(Canadian OH&S News) — Less than 18 hours after Air Canada (AC) Flight 624 crashed and skidded on its belly to a halt at Halifax’s Stanfield International Airport, the Transportation Safety Board of Canada (TSB) announced that the aircraft had hit an antenna array about 335 metres away from the runway before hitting the ground.
The plane, an Airbus 320, had left Toronto at about 9:00 p.m. Eastern Standard Time on March 28, carrying 133 passengers and five crew members. At about 12:43 a.m. Halifax time, the plane smashed through the array, which tore off its main landing gear, one of the engines and the nose cone while damaging a wing, the TSB announced at a press conference on March 29 at the Alt Hotel at Stanfield.
Mike Cunningham, the TSB’s regional manager of air investigations, said at the conference that the passengers were “pretty lucky” that the incident hadn’t turned out much worse.
“This type of event is on the TSB’s watch list, and so it’s a very great concern to us,” Cunningham added. “We will be putting our maximum effort into determining what happened.”
There were no fatalities in the accident, but 23 people were sent to local hospitals with non-life-threatening injuries, according to an AC press release sent out after the occurrence. An update later in the day confirmed that 18 of the people who’d been sent to hospital had since been released, while AC had sent additional management personnel to the airport to assist passengers and their families.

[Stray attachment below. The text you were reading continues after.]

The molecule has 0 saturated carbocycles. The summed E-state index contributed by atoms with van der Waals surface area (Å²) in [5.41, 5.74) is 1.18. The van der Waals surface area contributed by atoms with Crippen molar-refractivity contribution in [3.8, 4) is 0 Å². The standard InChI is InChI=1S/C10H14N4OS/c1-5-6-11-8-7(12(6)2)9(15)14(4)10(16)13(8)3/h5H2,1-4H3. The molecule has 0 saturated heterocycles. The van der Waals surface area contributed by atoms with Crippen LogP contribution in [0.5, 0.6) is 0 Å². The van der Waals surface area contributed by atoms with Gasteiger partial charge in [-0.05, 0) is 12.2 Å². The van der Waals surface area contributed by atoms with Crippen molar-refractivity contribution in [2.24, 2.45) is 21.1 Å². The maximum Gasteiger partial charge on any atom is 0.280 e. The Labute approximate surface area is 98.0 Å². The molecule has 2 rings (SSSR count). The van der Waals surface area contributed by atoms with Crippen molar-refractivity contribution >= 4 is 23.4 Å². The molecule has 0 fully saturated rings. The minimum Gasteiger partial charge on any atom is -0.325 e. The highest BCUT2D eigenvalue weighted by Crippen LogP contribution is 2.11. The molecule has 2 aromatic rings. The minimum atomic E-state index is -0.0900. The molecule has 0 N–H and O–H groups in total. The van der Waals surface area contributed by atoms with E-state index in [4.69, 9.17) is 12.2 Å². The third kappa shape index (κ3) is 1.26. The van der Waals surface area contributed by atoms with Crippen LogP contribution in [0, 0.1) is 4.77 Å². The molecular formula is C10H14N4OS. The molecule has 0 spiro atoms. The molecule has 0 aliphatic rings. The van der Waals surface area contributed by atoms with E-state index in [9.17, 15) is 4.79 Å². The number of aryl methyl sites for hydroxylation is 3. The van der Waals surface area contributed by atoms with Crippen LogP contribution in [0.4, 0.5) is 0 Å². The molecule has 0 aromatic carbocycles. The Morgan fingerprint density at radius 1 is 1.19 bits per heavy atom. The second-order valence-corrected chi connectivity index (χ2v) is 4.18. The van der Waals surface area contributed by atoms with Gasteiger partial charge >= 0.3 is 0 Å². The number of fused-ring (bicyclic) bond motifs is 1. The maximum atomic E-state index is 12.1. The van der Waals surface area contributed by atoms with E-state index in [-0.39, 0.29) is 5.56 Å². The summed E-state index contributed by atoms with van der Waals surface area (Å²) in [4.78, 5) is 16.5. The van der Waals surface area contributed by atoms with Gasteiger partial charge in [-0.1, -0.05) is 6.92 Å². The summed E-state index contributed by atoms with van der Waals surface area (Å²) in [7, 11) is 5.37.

“We at Air Canada are greatly relieved that no one was critically injured,” Klaus Goersch, AC’s executive vice president and chief operating officer, said in a press statement on March 29. “Yet we fully appreciate this has been a very unsettling experience for our customers and their families, as well as our employees, and we are focused on caring for all those affected.
“We will also fully cooperate with the Transportation Safety Board as it begins an investigation to determine the cause,” Goersch added.
After the incident, the TSB dispatched a team of investigators to the Stanfield runway where it had occurred. The Board has already recovered the cockpit recorder and the voice data recorder and sent them to Ottawa for analysis. According to media reports, aircraft manufacturer Airbus has also sent staff to investigate, while the RCMP has deployed drones to shoot aerial video footage of the accident scene.
At the Stanfield news conference, Cunningham said that the TSB would not rule out weather as a cause of the crash. The plane was approaching Halifax in the middle of a snowstorm, although Goersch reportedly told a news conference afterwards that the conditions had been safe and appropriate for landing. Cunningham also said that the weather conditions had been “well within the legal landing limits” at the time.
“Obviously, it’s too early to draw any conclusions about this occurrence. These things are always very complex,” Cunningham said.
The Flight 624 incident is the first major crash to occur at Stanfield in more than 10 years. In Oct. 2004, a Boeing 747 arrived from Connecticut for refuel and was set for Zaragosa, Spain, but struck a berm on takeoff and crashed into some woods. All seven people aboard were killed.